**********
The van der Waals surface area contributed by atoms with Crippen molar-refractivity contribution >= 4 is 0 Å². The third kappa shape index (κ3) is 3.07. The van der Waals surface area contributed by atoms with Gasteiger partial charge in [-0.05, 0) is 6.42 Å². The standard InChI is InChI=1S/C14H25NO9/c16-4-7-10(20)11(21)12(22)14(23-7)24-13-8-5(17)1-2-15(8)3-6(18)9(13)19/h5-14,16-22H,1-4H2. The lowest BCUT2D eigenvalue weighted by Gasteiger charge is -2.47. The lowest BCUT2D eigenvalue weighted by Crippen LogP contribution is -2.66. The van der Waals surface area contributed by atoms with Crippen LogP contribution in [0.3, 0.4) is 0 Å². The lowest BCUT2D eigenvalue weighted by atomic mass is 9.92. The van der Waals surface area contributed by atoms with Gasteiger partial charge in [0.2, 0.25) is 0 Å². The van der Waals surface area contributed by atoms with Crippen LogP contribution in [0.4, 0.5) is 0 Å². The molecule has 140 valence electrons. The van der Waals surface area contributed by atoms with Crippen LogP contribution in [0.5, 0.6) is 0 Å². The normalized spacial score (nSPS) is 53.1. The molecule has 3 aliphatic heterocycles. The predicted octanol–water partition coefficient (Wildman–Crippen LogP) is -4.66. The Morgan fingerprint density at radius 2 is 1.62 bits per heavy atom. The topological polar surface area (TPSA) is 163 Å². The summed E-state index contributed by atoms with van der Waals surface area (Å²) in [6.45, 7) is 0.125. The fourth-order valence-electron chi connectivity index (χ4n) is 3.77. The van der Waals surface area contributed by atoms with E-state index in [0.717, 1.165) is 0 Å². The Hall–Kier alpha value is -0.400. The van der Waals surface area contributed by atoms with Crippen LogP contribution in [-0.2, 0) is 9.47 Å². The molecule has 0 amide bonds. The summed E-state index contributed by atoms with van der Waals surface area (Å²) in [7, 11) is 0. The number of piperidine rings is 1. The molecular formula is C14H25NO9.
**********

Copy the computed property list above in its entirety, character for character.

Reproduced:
The van der Waals surface area contributed by atoms with Crippen molar-refractivity contribution >= 4 is 0 Å². The third kappa shape index (κ3) is 3.07. The van der Waals surface area contributed by atoms with Gasteiger partial charge in [-0.05, 0) is 6.42 Å². The standard InChI is InChI=1S/C14H25NO9/c16-4-7-10(20)11(21)12(22)14(23-7)24-13-8-5(17)1-2-15(8)3-6(18)9(13)19/h5-14,16-22H,1-4H2. The lowest BCUT2D eigenvalue weighted by Gasteiger charge is -2.47. The lowest BCUT2D eigenvalue weighted by Crippen LogP contribution is -2.66. The van der Waals surface area contributed by atoms with Crippen LogP contribution in [0.3, 0.4) is 0 Å². The lowest BCUT2D eigenvalue weighted by atomic mass is 9.92. The van der Waals surface area contributed by atoms with Gasteiger partial charge in [0.2, 0.25) is 0 Å². The van der Waals surface area contributed by atoms with Crippen LogP contribution in [0.4, 0.5) is 0 Å². The molecule has 140 valence electrons. The van der Waals surface area contributed by atoms with Crippen LogP contribution in [0.5, 0.6) is 0 Å². The normalized spacial score (nSPS) is 53.1. The molecule has 3 aliphatic heterocycles. The predicted octanol–water partition coefficient (Wildman–Crippen LogP) is -4.66. The Morgan fingerprint density at radius 2 is 1.62 bits per heavy atom. The topological polar surface area (TPSA) is 163 Å². The summed E-state index contributed by atoms with van der Waals surface area (Å²) in [6.45, 7) is 0.125. The fourth-order valence-electron chi connectivity index (χ4n) is 3.77. The van der Waals surface area contributed by atoms with E-state index in [0.717, 1.165) is 0 Å². The Hall–Kier alpha value is -0.400. The van der Waals surface area contributed by atoms with Crippen LogP contribution in [-0.2, 0) is 9.47 Å². The molecule has 0 amide bonds. The summed E-state index contributed by atoms with van der Waals surface area (Å²) in [7, 11) is 0. The number of piperidine rings is 1. The molecular formula is C14H25NO9.